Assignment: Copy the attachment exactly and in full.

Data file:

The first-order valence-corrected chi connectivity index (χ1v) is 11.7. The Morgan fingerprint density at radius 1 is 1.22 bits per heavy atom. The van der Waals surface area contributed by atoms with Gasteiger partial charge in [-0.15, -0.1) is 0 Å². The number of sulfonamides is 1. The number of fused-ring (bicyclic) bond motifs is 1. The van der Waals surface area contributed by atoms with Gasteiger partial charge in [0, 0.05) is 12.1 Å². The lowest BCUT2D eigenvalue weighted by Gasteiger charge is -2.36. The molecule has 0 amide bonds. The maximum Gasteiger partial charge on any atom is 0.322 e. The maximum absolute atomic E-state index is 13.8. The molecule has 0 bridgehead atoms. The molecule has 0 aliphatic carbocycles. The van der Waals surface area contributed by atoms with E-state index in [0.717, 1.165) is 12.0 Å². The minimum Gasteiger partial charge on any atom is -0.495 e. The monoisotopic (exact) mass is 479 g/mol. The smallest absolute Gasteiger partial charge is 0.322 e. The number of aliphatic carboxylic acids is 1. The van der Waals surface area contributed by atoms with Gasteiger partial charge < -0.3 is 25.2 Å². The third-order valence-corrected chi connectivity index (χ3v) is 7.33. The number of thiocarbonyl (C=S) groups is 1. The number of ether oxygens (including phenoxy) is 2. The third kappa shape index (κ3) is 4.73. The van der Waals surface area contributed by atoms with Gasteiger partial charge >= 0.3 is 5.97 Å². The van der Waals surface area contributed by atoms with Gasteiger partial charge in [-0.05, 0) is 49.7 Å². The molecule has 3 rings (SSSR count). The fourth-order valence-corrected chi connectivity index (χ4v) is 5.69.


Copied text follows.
The first-order valence-corrected chi connectivity index (χ1v) is 11.7. The Morgan fingerprint density at radius 1 is 1.22 bits per heavy atom. The van der Waals surface area contributed by atoms with Gasteiger partial charge in [-0.15, -0.1) is 0 Å². The number of sulfonamides is 1. The number of fused-ring (bicyclic) bond motifs is 1. The van der Waals surface area contributed by atoms with Gasteiger partial charge in [0, 0.05) is 12.1 Å². The lowest BCUT2D eigenvalue weighted by Gasteiger charge is -2.36. The molecule has 0 amide bonds. The maximum Gasteiger partial charge on any atom is 0.322 e. The maximum absolute atomic E-state index is 13.8. The molecule has 0 bridgehead atoms. The molecule has 0 aliphatic carbocycles. The van der Waals surface area contributed by atoms with E-state index in [0.717, 1.165) is 12.0 Å². The minimum Gasteiger partial charge on any atom is -0.495 e. The monoisotopic (exact) mass is 479 g/mol. The smallest absolute Gasteiger partial charge is 0.322 e. The number of aliphatic carboxylic acids is 1. The van der Waals surface area contributed by atoms with Gasteiger partial charge < -0.3 is 25.2 Å². The third-order valence-corrected chi connectivity index (χ3v) is 7.33. The number of thiocarbonyl (C=S) groups is 1. The number of ether oxygens (including phenoxy) is 2. The third kappa shape index (κ3) is 4.73. The van der Waals surface area contributed by atoms with Gasteiger partial charge >= 0.3 is 5.97 Å². The van der Waals surface area contributed by atoms with Gasteiger partial charge in [-0.05, 0) is 49.7 Å². The molecule has 3 rings (SSSR count). The fourth-order valence-corrected chi connectivity index (χ4v) is 5.69.